The construction of self is very closely linked to image. In studies of the psyche, the “mirror stage” illustrates first awareness of self-image. The perception of this image has thus come to symbolically embody the creation of conscience in the individual. In light of this, we too often forget when we explore the mirror stage that discourse is at the heart of this realisation (we should say more accurately that discourse is at the heart of the image itself).  Actually what happens is that a simple reflection becomes a self-image, conveyed by the discourse of the mother “look, it’s you!”. Perhaps this is how the performativity of language and our attachment to images is born in us at the same time. We will shortly point out the link between “seem to be” (paraître in French) and “by-being” (par-être in French). Roland Barthes, Umberto Eco and many others have observed a trivialisation of the “seem to be” gaining the upper hand over the “by-being”. With social networks on the Internet, the self is no longer confined to its singularity; it can multiply itself and transform itself: we then speak of avatars.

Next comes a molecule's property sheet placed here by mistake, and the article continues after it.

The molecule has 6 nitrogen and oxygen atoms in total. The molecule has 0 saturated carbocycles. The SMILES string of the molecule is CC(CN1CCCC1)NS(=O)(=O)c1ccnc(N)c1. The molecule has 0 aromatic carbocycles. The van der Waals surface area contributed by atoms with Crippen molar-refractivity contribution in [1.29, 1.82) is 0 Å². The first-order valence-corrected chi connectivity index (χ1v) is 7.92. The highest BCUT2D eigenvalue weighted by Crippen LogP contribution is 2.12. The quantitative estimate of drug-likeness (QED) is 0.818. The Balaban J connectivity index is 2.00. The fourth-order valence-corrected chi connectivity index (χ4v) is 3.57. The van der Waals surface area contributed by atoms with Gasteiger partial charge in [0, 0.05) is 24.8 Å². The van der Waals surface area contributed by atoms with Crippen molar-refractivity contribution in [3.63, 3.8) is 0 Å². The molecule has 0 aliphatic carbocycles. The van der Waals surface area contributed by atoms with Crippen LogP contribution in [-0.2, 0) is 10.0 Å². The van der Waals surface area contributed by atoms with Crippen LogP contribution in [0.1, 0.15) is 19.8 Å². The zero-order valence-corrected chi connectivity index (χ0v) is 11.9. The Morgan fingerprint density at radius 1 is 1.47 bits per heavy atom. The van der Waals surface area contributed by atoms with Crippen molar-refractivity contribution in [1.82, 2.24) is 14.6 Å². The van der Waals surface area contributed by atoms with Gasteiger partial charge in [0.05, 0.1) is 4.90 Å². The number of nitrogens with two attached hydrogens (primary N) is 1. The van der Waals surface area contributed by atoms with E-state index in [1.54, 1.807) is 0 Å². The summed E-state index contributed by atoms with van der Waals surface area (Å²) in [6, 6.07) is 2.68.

In a so-called communication society, where there are more and more screens, where the media, networks and signs are in constant revolution, what is happening to ethos and the representation of self? Are they also being reinvented? We suggest taking a look at the evolutions and the forms that ethos and the representation of self are undergoing and taking through today’s screens.